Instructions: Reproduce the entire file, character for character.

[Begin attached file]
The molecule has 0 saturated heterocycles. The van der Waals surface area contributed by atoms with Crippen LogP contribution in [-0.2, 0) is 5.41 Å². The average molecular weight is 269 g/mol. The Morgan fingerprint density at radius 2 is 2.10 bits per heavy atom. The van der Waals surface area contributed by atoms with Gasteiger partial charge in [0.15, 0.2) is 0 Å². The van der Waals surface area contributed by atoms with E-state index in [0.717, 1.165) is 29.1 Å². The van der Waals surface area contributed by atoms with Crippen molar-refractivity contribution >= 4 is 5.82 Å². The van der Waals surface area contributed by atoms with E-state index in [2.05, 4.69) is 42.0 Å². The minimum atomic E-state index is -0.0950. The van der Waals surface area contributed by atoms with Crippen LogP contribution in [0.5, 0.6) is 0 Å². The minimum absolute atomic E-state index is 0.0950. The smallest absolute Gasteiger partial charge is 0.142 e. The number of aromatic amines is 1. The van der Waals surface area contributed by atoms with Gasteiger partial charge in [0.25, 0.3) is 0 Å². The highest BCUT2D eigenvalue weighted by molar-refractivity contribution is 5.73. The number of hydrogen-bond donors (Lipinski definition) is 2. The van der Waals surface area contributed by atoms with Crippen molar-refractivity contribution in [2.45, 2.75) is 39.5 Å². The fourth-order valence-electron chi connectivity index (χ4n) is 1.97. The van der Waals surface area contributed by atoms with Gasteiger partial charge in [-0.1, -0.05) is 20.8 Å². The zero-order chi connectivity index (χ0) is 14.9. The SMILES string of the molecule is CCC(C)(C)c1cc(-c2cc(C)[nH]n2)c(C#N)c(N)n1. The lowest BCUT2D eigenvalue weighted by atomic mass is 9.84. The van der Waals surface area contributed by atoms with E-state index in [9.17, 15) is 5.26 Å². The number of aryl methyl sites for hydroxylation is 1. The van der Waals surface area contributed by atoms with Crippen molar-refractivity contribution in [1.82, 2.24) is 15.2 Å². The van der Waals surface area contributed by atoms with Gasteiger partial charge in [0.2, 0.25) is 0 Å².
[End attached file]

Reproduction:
The molecule has 0 saturated heterocycles. The van der Waals surface area contributed by atoms with Crippen LogP contribution in [-0.2, 0) is 5.41 Å². The average molecular weight is 269 g/mol. The Morgan fingerprint density at radius 2 is 2.10 bits per heavy atom. The van der Waals surface area contributed by atoms with Gasteiger partial charge in [0.15, 0.2) is 0 Å². The van der Waals surface area contributed by atoms with E-state index in [0.717, 1.165) is 29.1 Å². The van der Waals surface area contributed by atoms with Crippen molar-refractivity contribution >= 4 is 5.82 Å². The van der Waals surface area contributed by atoms with E-state index in [2.05, 4.69) is 42.0 Å². The minimum atomic E-state index is -0.0950. The van der Waals surface area contributed by atoms with Crippen LogP contribution in [0.5, 0.6) is 0 Å². The minimum absolute atomic E-state index is 0.0950. The smallest absolute Gasteiger partial charge is 0.142 e. The number of aromatic amines is 1. The van der Waals surface area contributed by atoms with Gasteiger partial charge in [0.25, 0.3) is 0 Å². The highest BCUT2D eigenvalue weighted by molar-refractivity contribution is 5.73. The number of hydrogen-bond donors (Lipinski definition) is 2. The van der Waals surface area contributed by atoms with Crippen molar-refractivity contribution in [2.45, 2.75) is 39.5 Å². The fourth-order valence-electron chi connectivity index (χ4n) is 1.97. The van der Waals surface area contributed by atoms with Gasteiger partial charge in [-0.1, -0.05) is 20.8 Å². The zero-order chi connectivity index (χ0) is 14.9. The SMILES string of the molecule is CCC(C)(C)c1cc(-c2cc(C)[nH]n2)c(C#N)c(N)n1. The lowest BCUT2D eigenvalue weighted by atomic mass is 9.84. The van der Waals surface area contributed by atoms with E-state index in [9.17, 15) is 5.26 Å². The number of aryl methyl sites for hydroxylation is 1. The van der Waals surface area contributed by atoms with Crippen molar-refractivity contribution in [1.82, 2.24) is 15.2 Å². The van der Waals surface area contributed by atoms with Gasteiger partial charge in [0.2, 0.25) is 0 Å².